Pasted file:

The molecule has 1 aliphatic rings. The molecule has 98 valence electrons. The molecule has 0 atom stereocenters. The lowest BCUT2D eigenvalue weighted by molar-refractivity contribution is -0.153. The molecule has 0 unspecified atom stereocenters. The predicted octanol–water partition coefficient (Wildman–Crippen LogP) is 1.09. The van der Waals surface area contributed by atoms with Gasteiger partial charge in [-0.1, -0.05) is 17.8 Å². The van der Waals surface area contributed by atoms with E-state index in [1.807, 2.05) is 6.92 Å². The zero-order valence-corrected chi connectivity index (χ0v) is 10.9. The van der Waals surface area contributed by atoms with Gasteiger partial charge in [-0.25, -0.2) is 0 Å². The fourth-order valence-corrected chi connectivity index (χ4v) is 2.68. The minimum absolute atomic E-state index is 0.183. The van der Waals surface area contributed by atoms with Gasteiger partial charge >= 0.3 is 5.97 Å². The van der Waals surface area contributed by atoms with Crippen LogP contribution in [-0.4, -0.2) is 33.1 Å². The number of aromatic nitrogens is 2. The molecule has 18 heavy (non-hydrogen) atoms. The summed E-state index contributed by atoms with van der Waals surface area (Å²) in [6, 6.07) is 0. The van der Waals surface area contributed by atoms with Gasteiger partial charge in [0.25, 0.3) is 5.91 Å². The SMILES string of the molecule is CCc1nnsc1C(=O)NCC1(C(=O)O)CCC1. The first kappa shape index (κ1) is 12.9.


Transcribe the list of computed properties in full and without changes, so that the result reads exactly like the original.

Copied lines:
The molecule has 1 aliphatic rings. The molecule has 98 valence electrons. The molecule has 0 atom stereocenters. The lowest BCUT2D eigenvalue weighted by molar-refractivity contribution is -0.153. The molecule has 0 unspecified atom stereocenters. The predicted octanol–water partition coefficient (Wildman–Crippen LogP) is 1.09. The van der Waals surface area contributed by atoms with Gasteiger partial charge in [-0.1, -0.05) is 17.8 Å². The van der Waals surface area contributed by atoms with E-state index in [1.807, 2.05) is 6.92 Å². The zero-order valence-corrected chi connectivity index (χ0v) is 10.9. The van der Waals surface area contributed by atoms with Gasteiger partial charge in [-0.25, -0.2) is 0 Å². The fourth-order valence-corrected chi connectivity index (χ4v) is 2.68. The minimum absolute atomic E-state index is 0.183. The van der Waals surface area contributed by atoms with Gasteiger partial charge >= 0.3 is 5.97 Å². The van der Waals surface area contributed by atoms with Crippen LogP contribution in [-0.4, -0.2) is 33.1 Å². The number of aromatic nitrogens is 2. The molecule has 18 heavy (non-hydrogen) atoms. The summed E-state index contributed by atoms with van der Waals surface area (Å²) in [6, 6.07) is 0. The van der Waals surface area contributed by atoms with Gasteiger partial charge in [0.25, 0.3) is 5.91 Å². The SMILES string of the molecule is CCc1nnsc1C(=O)NCC1(C(=O)O)CCC1. The first kappa shape index (κ1) is 12.9.